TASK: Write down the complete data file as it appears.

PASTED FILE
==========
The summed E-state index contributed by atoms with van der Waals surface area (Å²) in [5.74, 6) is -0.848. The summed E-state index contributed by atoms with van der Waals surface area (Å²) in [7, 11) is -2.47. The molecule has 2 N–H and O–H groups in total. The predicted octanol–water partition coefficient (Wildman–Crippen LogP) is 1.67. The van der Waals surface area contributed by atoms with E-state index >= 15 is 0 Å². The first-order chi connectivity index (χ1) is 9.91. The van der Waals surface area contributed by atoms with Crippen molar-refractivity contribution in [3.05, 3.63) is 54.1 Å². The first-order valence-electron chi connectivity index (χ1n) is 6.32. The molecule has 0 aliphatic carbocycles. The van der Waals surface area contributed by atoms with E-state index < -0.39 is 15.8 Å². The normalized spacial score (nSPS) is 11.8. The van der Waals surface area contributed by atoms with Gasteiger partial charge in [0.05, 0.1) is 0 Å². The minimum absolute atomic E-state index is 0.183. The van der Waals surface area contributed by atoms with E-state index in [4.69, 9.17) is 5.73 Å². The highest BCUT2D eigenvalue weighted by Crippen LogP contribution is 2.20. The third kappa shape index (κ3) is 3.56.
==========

The summed E-state index contributed by atoms with van der Waals surface area (Å²) in [5.74, 6) is -0.848. The summed E-state index contributed by atoms with van der Waals surface area (Å²) in [7, 11) is -2.47. The molecule has 2 N–H and O–H groups in total. The predicted octanol–water partition coefficient (Wildman–Crippen LogP) is 1.67. The van der Waals surface area contributed by atoms with E-state index >= 15 is 0 Å². The first-order chi connectivity index (χ1) is 9.91. The van der Waals surface area contributed by atoms with Crippen molar-refractivity contribution in [3.05, 3.63) is 54.1 Å². The first-order valence-electron chi connectivity index (χ1n) is 6.32. The molecule has 0 aliphatic carbocycles. The van der Waals surface area contributed by atoms with E-state index < -0.39 is 15.8 Å². The normalized spacial score (nSPS) is 11.8. The van der Waals surface area contributed by atoms with Gasteiger partial charge in [0.05, 0.1) is 0 Å². The minimum absolute atomic E-state index is 0.183. The van der Waals surface area contributed by atoms with E-state index in [4.69, 9.17) is 5.73 Å². The highest BCUT2D eigenvalue weighted by Crippen LogP contribution is 2.20. The third kappa shape index (κ3) is 3.56.